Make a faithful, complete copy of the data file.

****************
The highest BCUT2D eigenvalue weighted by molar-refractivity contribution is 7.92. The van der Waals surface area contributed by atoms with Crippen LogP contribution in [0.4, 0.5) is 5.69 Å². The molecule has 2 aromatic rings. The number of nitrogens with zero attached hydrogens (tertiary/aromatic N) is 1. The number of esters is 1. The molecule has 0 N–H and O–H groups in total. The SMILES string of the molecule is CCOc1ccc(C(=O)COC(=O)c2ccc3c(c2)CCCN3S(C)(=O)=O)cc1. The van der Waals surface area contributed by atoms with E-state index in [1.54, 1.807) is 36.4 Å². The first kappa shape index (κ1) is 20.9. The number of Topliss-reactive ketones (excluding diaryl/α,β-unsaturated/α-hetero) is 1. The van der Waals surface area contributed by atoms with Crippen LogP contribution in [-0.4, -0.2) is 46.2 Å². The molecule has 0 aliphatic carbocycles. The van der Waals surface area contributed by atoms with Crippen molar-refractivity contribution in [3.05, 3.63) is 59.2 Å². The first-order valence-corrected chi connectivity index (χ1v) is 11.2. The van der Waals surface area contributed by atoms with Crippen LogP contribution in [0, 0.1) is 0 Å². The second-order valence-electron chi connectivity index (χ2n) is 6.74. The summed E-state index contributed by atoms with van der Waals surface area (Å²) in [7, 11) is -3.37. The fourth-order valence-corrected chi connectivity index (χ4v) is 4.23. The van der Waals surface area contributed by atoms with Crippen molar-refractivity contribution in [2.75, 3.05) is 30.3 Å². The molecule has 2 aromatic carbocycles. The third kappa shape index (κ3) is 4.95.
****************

The highest BCUT2D eigenvalue weighted by molar-refractivity contribution is 7.92. The van der Waals surface area contributed by atoms with Crippen LogP contribution in [0.4, 0.5) is 5.69 Å². The molecule has 2 aromatic rings. The number of nitrogens with zero attached hydrogens (tertiary/aromatic N) is 1. The number of esters is 1. The molecule has 0 N–H and O–H groups in total. The SMILES string of the molecule is CCOc1ccc(C(=O)COC(=O)c2ccc3c(c2)CCCN3S(C)(=O)=O)cc1. The van der Waals surface area contributed by atoms with E-state index in [1.54, 1.807) is 36.4 Å². The first kappa shape index (κ1) is 20.9. The number of Topliss-reactive ketones (excluding diaryl/α,β-unsaturated/α-hetero) is 1. The van der Waals surface area contributed by atoms with Crippen LogP contribution in [-0.4, -0.2) is 46.2 Å². The molecule has 0 aliphatic carbocycles. The van der Waals surface area contributed by atoms with Crippen molar-refractivity contribution in [3.05, 3.63) is 59.2 Å². The first-order valence-corrected chi connectivity index (χ1v) is 11.2. The van der Waals surface area contributed by atoms with Crippen LogP contribution in [0, 0.1) is 0 Å². The second-order valence-electron chi connectivity index (χ2n) is 6.74. The summed E-state index contributed by atoms with van der Waals surface area (Å²) in [7, 11) is -3.37. The fourth-order valence-corrected chi connectivity index (χ4v) is 4.23. The van der Waals surface area contributed by atoms with Crippen molar-refractivity contribution in [2.75, 3.05) is 30.3 Å². The molecule has 2 aromatic carbocycles. The third kappa shape index (κ3) is 4.95.